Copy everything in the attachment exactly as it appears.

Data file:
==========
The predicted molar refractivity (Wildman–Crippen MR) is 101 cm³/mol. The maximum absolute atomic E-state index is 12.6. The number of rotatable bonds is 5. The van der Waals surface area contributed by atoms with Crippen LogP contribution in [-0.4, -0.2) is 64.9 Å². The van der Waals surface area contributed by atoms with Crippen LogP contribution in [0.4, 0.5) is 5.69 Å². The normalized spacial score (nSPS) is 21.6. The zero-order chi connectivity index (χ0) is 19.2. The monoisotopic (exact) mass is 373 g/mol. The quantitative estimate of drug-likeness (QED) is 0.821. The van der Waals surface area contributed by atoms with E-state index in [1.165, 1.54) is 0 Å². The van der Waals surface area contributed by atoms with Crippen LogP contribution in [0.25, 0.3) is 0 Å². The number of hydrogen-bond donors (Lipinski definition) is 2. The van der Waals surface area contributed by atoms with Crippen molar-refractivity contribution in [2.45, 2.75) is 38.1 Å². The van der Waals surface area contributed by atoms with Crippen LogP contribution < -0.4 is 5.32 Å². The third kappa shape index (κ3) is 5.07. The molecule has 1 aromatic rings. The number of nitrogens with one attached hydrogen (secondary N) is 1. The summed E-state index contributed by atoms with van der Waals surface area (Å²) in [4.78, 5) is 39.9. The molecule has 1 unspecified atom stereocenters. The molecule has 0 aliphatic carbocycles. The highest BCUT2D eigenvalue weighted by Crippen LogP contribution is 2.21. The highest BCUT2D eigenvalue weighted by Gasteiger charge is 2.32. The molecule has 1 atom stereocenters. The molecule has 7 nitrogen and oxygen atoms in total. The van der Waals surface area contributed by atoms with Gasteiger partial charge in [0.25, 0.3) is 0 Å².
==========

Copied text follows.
The predicted molar refractivity (Wildman–Crippen MR) is 101 cm³/mol. The maximum absolute atomic E-state index is 12.6. The number of rotatable bonds is 5. The van der Waals surface area contributed by atoms with Crippen LogP contribution in [-0.4, -0.2) is 64.9 Å². The van der Waals surface area contributed by atoms with Crippen LogP contribution in [0.4, 0.5) is 5.69 Å². The normalized spacial score (nSPS) is 21.6. The zero-order chi connectivity index (χ0) is 19.2. The monoisotopic (exact) mass is 373 g/mol. The quantitative estimate of drug-likeness (QED) is 0.821. The van der Waals surface area contributed by atoms with E-state index in [1.165, 1.54) is 0 Å². The van der Waals surface area contributed by atoms with Crippen LogP contribution in [0.25, 0.3) is 0 Å². The number of hydrogen-bond donors (Lipinski definition) is 2. The van der Waals surface area contributed by atoms with Crippen molar-refractivity contribution in [2.45, 2.75) is 38.1 Å². The van der Waals surface area contributed by atoms with Crippen LogP contribution < -0.4 is 5.32 Å². The third kappa shape index (κ3) is 5.07. The molecule has 1 aromatic rings. The number of nitrogens with one attached hydrogen (secondary N) is 1. The summed E-state index contributed by atoms with van der Waals surface area (Å²) in [4.78, 5) is 39.9. The molecule has 1 unspecified atom stereocenters. The molecule has 0 aliphatic carbocycles. The highest BCUT2D eigenvalue weighted by Crippen LogP contribution is 2.21. The highest BCUT2D eigenvalue weighted by Gasteiger charge is 2.32. The molecule has 1 atom stereocenters. The molecule has 7 nitrogen and oxygen atoms in total. The van der Waals surface area contributed by atoms with Gasteiger partial charge in [0.25, 0.3) is 0 Å².